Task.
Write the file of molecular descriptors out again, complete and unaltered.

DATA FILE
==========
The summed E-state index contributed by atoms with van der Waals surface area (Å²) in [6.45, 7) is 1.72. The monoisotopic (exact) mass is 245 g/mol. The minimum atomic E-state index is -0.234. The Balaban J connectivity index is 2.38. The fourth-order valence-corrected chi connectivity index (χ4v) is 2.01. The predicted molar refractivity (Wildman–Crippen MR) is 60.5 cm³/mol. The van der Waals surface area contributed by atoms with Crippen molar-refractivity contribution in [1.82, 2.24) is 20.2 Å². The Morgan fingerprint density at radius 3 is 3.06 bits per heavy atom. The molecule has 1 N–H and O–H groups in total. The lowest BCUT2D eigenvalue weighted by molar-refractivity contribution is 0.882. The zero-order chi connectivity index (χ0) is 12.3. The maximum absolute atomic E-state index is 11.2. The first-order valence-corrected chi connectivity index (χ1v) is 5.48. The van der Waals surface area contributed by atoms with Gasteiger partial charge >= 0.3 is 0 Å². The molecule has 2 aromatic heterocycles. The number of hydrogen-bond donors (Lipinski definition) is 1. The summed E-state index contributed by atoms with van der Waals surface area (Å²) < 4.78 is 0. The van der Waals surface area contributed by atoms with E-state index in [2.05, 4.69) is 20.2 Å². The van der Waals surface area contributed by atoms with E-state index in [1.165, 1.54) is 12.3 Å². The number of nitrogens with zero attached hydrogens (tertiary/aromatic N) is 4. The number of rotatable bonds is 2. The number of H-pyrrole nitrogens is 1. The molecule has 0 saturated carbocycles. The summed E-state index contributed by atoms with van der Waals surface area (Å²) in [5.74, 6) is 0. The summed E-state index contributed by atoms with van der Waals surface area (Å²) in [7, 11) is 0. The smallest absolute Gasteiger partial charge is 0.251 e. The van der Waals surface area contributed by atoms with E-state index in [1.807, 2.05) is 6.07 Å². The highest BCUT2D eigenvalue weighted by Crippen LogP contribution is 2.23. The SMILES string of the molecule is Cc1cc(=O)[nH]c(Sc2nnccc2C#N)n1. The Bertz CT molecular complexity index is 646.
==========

The summed E-state index contributed by atoms with van der Waals surface area (Å²) in [6.45, 7) is 1.72. The monoisotopic (exact) mass is 245 g/mol. The minimum atomic E-state index is -0.234. The Balaban J connectivity index is 2.38. The fourth-order valence-corrected chi connectivity index (χ4v) is 2.01. The predicted molar refractivity (Wildman–Crippen MR) is 60.5 cm³/mol. The van der Waals surface area contributed by atoms with Crippen molar-refractivity contribution in [1.82, 2.24) is 20.2 Å². The Morgan fingerprint density at radius 3 is 3.06 bits per heavy atom. The molecule has 1 N–H and O–H groups in total. The lowest BCUT2D eigenvalue weighted by molar-refractivity contribution is 0.882. The zero-order chi connectivity index (χ0) is 12.3. The maximum absolute atomic E-state index is 11.2. The first-order valence-corrected chi connectivity index (χ1v) is 5.48. The van der Waals surface area contributed by atoms with Gasteiger partial charge >= 0.3 is 0 Å². The molecule has 2 aromatic heterocycles. The number of hydrogen-bond donors (Lipinski definition) is 1. The summed E-state index contributed by atoms with van der Waals surface area (Å²) < 4.78 is 0. The van der Waals surface area contributed by atoms with E-state index in [2.05, 4.69) is 20.2 Å². The van der Waals surface area contributed by atoms with E-state index in [1.165, 1.54) is 12.3 Å². The number of nitrogens with zero attached hydrogens (tertiary/aromatic N) is 4. The number of rotatable bonds is 2. The number of H-pyrrole nitrogens is 1. The molecule has 0 saturated carbocycles. The summed E-state index contributed by atoms with van der Waals surface area (Å²) in [5.74, 6) is 0. The summed E-state index contributed by atoms with van der Waals surface area (Å²) in [7, 11) is 0. The smallest absolute Gasteiger partial charge is 0.251 e. The van der Waals surface area contributed by atoms with E-state index in [1.807, 2.05) is 6.07 Å². The highest BCUT2D eigenvalue weighted by Crippen LogP contribution is 2.23. The SMILES string of the molecule is Cc1cc(=O)[nH]c(Sc2nnccc2C#N)n1. The Bertz CT molecular complexity index is 646.